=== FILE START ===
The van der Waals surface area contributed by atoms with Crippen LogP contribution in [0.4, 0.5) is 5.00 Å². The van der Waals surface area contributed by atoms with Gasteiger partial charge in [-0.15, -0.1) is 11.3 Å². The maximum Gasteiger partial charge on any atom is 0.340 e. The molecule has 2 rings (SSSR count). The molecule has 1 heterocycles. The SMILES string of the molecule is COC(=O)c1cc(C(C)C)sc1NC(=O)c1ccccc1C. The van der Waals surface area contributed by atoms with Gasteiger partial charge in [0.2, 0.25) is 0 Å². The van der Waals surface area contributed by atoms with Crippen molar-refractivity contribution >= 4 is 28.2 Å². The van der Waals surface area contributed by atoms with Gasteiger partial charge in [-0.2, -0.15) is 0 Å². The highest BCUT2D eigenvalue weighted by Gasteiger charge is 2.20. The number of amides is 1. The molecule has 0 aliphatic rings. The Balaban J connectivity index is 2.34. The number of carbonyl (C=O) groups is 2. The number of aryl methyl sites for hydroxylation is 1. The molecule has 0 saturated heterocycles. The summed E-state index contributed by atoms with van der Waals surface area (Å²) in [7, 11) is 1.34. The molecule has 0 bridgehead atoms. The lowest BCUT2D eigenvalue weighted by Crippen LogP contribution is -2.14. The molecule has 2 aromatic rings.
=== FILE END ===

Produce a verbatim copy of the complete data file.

The van der Waals surface area contributed by atoms with Crippen LogP contribution in [0.4, 0.5) is 5.00 Å². The van der Waals surface area contributed by atoms with Gasteiger partial charge in [-0.15, -0.1) is 11.3 Å². The maximum Gasteiger partial charge on any atom is 0.340 e. The molecule has 2 rings (SSSR count). The molecule has 1 heterocycles. The SMILES string of the molecule is COC(=O)c1cc(C(C)C)sc1NC(=O)c1ccccc1C. The van der Waals surface area contributed by atoms with Gasteiger partial charge in [0.2, 0.25) is 0 Å². The van der Waals surface area contributed by atoms with Crippen molar-refractivity contribution >= 4 is 28.2 Å². The van der Waals surface area contributed by atoms with Gasteiger partial charge in [-0.2, -0.15) is 0 Å². The highest BCUT2D eigenvalue weighted by Gasteiger charge is 2.20. The number of amides is 1. The molecule has 0 aliphatic rings. The Balaban J connectivity index is 2.34. The number of carbonyl (C=O) groups is 2. The number of aryl methyl sites for hydroxylation is 1. The molecule has 0 saturated heterocycles. The summed E-state index contributed by atoms with van der Waals surface area (Å²) in [7, 11) is 1.34. The molecule has 0 bridgehead atoms. The lowest BCUT2D eigenvalue weighted by Crippen LogP contribution is -2.14. The molecule has 2 aromatic rings.